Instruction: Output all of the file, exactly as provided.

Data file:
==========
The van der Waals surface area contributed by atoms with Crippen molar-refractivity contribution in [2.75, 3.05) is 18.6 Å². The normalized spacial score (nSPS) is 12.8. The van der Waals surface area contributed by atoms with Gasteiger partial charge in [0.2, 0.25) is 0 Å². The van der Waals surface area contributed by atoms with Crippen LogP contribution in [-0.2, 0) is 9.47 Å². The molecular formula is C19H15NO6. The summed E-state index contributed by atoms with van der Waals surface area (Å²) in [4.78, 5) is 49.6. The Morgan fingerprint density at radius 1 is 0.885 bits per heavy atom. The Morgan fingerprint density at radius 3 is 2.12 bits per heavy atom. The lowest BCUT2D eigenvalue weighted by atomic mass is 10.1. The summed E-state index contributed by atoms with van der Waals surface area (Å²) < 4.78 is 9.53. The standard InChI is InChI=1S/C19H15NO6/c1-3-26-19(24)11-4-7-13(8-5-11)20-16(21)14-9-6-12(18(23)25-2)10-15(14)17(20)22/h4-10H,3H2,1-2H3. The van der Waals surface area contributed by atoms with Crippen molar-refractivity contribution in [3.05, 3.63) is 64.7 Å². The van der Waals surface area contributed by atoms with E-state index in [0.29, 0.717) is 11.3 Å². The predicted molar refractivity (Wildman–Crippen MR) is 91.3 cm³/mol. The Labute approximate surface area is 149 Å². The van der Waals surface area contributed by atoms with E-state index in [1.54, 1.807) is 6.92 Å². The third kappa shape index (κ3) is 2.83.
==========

The van der Waals surface area contributed by atoms with Crippen molar-refractivity contribution in [2.75, 3.05) is 18.6 Å². The normalized spacial score (nSPS) is 12.8. The van der Waals surface area contributed by atoms with Gasteiger partial charge in [0.2, 0.25) is 0 Å². The van der Waals surface area contributed by atoms with Crippen LogP contribution in [-0.2, 0) is 9.47 Å². The molecular formula is C19H15NO6. The summed E-state index contributed by atoms with van der Waals surface area (Å²) in [4.78, 5) is 49.6. The Morgan fingerprint density at radius 1 is 0.885 bits per heavy atom. The Morgan fingerprint density at radius 3 is 2.12 bits per heavy atom. The lowest BCUT2D eigenvalue weighted by atomic mass is 10.1. The summed E-state index contributed by atoms with van der Waals surface area (Å²) < 4.78 is 9.53. The standard InChI is InChI=1S/C19H15NO6/c1-3-26-19(24)11-4-7-13(8-5-11)20-16(21)14-9-6-12(18(23)25-2)10-15(14)17(20)22/h4-10H,3H2,1-2H3. The van der Waals surface area contributed by atoms with Crippen molar-refractivity contribution in [3.05, 3.63) is 64.7 Å². The van der Waals surface area contributed by atoms with E-state index in [0.29, 0.717) is 11.3 Å². The predicted molar refractivity (Wildman–Crippen MR) is 91.3 cm³/mol. The Labute approximate surface area is 149 Å². The van der Waals surface area contributed by atoms with E-state index in [1.54, 1.807) is 6.92 Å². The third kappa shape index (κ3) is 2.83.